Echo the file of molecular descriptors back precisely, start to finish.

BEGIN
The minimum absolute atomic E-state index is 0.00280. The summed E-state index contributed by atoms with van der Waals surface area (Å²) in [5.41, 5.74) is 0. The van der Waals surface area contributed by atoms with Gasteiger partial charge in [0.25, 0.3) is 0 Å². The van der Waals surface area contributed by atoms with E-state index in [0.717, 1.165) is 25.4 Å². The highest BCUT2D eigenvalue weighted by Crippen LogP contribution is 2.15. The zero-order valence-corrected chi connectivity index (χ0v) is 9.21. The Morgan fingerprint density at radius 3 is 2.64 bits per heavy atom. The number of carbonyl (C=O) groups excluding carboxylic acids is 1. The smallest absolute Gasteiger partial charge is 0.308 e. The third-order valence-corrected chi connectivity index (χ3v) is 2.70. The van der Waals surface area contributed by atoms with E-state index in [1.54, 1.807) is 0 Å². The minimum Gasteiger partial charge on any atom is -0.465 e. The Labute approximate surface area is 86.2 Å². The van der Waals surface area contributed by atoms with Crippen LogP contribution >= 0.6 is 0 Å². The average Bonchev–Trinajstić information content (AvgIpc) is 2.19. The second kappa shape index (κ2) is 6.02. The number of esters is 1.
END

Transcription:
The minimum absolute atomic E-state index is 0.00280. The summed E-state index contributed by atoms with van der Waals surface area (Å²) in [5.41, 5.74) is 0. The van der Waals surface area contributed by atoms with Gasteiger partial charge in [0.25, 0.3) is 0 Å². The van der Waals surface area contributed by atoms with E-state index in [0.717, 1.165) is 25.4 Å². The highest BCUT2D eigenvalue weighted by Crippen LogP contribution is 2.15. The zero-order valence-corrected chi connectivity index (χ0v) is 9.21. The Morgan fingerprint density at radius 3 is 2.64 bits per heavy atom. The number of carbonyl (C=O) groups excluding carboxylic acids is 1. The smallest absolute Gasteiger partial charge is 0.308 e. The third-order valence-corrected chi connectivity index (χ3v) is 2.70. The van der Waals surface area contributed by atoms with E-state index in [1.54, 1.807) is 0 Å². The minimum Gasteiger partial charge on any atom is -0.465 e. The Labute approximate surface area is 86.2 Å². The van der Waals surface area contributed by atoms with Crippen LogP contribution >= 0.6 is 0 Å². The average Bonchev–Trinajstić information content (AvgIpc) is 2.19. The second kappa shape index (κ2) is 6.02. The number of esters is 1.